"Are you deaf?"
A tween boy asked using sign language right outside the elevator and then shyly looked up. His eyes just barely met mine. He had just seen me sign to my four-year-old son, Teddy, in the elevator that took all of us down to the Metro platform.
I smiled back at the boy. "Yes. I am deaf. Are you?"
He signed right back, "No. I am hearing."
We then parted ways since the boy's train had just arrived.
"I sign too. You are deaf. And Daddy too. So, I am deaf too," my son declared as we were waiting for our train.
I quietly smiled to myself. Teddy did not always see things that way.
Approximately two months ago, Teddy wanted to speak on a phone like "everyone else does" because he was not "like [us]"-in reference to my husband and me-but, rather, was like "them". According to him, we were simply "different."
I told him that at just four years old, he was not about to get his own phone. What did he need his own phone for at four years old? Who was he going to be calling other than family? And let's admit it. My son can be rather rambunctious at times. I am afraid that he would break the phone.
We tried various solutions that included enabling the microphone on our videophone devices and laptops with videoconferencing software such as Skype at home. It no longer was going to do it for Teddy. It was "different." He wanted a phone-like his grandparents. Like his friends and their parents at the daycare. Like everybody else but us, he would again point out.
Since I was looking to replace my smartphone anyways, which I use pretty much only for e-mailing and text messaging, I decided to switch from a data-only plan to a pre-paid plan that also included some minutes. That way, I figured, he would be able to get his phone "fix" as needed without actually owning a phone.
Teddy also expressed his preference for the spoken English language. According to him, it is just easier.
Who could blame him? After all, he has seen first-hand the ignorance and various communication barriers that we have had to contend with while shopping and ordering food in restaurants.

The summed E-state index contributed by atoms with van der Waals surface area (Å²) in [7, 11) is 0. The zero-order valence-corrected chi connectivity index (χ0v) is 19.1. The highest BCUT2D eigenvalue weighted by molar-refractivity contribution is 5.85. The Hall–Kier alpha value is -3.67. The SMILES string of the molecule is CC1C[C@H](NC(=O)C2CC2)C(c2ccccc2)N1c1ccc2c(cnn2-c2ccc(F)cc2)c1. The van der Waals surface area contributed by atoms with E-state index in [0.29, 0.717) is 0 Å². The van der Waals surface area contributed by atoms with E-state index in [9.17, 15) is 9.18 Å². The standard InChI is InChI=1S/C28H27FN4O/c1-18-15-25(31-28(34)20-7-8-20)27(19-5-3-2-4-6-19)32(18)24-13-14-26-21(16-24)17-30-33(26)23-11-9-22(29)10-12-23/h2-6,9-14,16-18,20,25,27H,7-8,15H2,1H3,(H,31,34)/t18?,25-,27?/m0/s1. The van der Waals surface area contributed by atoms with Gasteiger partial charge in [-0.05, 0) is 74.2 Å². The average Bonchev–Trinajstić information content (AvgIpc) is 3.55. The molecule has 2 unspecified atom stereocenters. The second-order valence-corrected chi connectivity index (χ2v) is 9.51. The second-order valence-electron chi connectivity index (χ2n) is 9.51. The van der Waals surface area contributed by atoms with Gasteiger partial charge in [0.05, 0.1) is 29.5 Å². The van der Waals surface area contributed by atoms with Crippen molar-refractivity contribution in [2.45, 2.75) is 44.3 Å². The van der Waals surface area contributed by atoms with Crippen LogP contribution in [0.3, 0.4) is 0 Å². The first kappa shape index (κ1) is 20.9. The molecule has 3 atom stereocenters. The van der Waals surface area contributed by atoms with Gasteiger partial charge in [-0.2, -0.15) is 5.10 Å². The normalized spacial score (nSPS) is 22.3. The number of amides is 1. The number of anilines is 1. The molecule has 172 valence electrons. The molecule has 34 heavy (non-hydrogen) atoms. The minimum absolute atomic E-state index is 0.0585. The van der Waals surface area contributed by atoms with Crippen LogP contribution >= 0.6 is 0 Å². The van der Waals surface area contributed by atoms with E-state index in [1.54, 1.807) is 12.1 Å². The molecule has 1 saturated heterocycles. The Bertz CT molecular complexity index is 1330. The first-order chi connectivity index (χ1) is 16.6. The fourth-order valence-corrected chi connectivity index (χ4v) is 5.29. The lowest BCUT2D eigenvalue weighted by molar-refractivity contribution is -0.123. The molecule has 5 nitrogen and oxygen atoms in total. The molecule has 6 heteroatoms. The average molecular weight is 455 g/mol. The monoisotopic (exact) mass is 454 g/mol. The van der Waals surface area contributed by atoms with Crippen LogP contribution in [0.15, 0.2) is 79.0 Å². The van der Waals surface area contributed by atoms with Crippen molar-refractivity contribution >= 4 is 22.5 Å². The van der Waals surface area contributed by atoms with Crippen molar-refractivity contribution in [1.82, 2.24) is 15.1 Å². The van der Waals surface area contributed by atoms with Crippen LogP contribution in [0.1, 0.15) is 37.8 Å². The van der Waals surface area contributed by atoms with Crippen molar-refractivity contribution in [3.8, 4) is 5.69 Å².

However, he was sweet enough as to reassure me at the same time by telling me that he would still sign in order to communicate with us--his Mommy and Daddy.
It also made sense to me that for someone who can hear like my son, the spoken language would seem to be more natural. After all, almost all of his friends can hear. He also attends a daycare where the English language is exclusively used.
I took no offense at what my son said and accepted the fact. Just as long as we still communicate and have a relationship. After all, I want to know my son even though I will always love him simply because he is my son. That will never change.
A colleague at work asked me last week, "When did your son realize you are deaf?"
Actually, my son has yet to fully understand that I am deaf and what being deaf really means. Being deaf has two dimensions-the hearing loss (deaf), and then there is the cultural component (Deaf with the letter D capitalized).
For him, deafness is simply about the language difference. According to him, we are just Mommy and Daddy who signs. Other people have mommies and daddies who don't sign. Simple as that. At least, for him, it is.
He still whispers into my ear. I have to remind him that I cannot hear him and that he would need to sign. "But then it wouldn't be a secret then, Mommy!" he would protest. "People can see our signs!" I would then gently respond with, "Well, you could always sign smaller, or we could move to a different room."
I feel fortunate for having my son and watching him develop his own identity. Will he identify himself later on as a Child of Deaf Adults (CODA) or simply as someone who is hearing? Only time will tell. One thing for sure is that he will be my son no matter what he chooses to self-identify as.
Growing up in an all-hearing family has been a blessing in disguise. I did not always feel that my family understood me. At one point, I never wanted any advice from them simply because they were hearing. After all, we experienced life differently.
However, I have come to realize that my family tried and loved me the best they could or knew how to. One of the best gifts that my family have given to me is that you need not to be the same in order to try to understand, connect with, and love one another.
It is a lesson that I hope to impart to my son.